Lebanon is on track to form a new cabinet in the next few days, raising hopes after months of wrangling that has hurt the outlook for its struggling economy.
More than seven months since a parliamentary election, Lebanon's politicians have yet to agree a deal on the government as officials warn of economic crisis.
Prime Minister-designate Saad al-Hariri's efforts have faced conflicting demands for cabinet seats which must be parcelled out based on a delicate sectarian system.
Khalil, a top aide to Parliament Speaker Nabih Berri, told Reuters on Tuesday the process was "in the last phase". Berri's Amal party is allied to the Iran-backed Hezbollah movement.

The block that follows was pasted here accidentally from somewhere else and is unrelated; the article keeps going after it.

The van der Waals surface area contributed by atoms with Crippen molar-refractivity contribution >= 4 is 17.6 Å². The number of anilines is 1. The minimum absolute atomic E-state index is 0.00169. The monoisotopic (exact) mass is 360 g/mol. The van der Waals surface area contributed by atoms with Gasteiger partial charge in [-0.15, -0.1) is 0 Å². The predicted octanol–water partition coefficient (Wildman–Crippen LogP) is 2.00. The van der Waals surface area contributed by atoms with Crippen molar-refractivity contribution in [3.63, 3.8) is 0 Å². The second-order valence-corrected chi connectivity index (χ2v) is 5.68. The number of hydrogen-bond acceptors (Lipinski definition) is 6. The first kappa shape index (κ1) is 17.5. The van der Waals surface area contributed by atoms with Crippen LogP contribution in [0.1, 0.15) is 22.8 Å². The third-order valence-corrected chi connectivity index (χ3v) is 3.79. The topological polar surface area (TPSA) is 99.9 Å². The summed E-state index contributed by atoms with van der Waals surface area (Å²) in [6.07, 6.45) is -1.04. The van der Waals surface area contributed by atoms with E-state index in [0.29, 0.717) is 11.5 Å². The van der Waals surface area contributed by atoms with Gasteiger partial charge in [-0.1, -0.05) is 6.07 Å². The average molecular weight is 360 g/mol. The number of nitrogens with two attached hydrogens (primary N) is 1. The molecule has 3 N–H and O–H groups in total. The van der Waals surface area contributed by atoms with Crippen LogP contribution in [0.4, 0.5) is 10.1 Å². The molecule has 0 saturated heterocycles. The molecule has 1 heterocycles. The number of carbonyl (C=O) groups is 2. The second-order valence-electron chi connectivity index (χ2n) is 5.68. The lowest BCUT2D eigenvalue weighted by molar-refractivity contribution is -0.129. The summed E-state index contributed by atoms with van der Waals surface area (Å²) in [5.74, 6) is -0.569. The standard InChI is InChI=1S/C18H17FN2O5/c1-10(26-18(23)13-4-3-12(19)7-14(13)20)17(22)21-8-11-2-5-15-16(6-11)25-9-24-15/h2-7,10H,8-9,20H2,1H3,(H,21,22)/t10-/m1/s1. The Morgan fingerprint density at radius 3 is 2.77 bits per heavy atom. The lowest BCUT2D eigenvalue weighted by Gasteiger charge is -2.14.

The stagnant economy will be a top priority for the next government. Heavily indebted, Lebanon needs an administration that can set about long-stalled reforms to put public debt on a sustainable footing.
Lebanon is the world’s third-most indebted nation with a debt-to-GDP ratio of more than 150 percent. (Reporting by Laila Bassam; Writing by Ellen Francis; Editing by Hugh Lawson and Jon Boyle)
(This story has not been edited by Devdiscourse staff and is auto-generated from a syndicated feed.)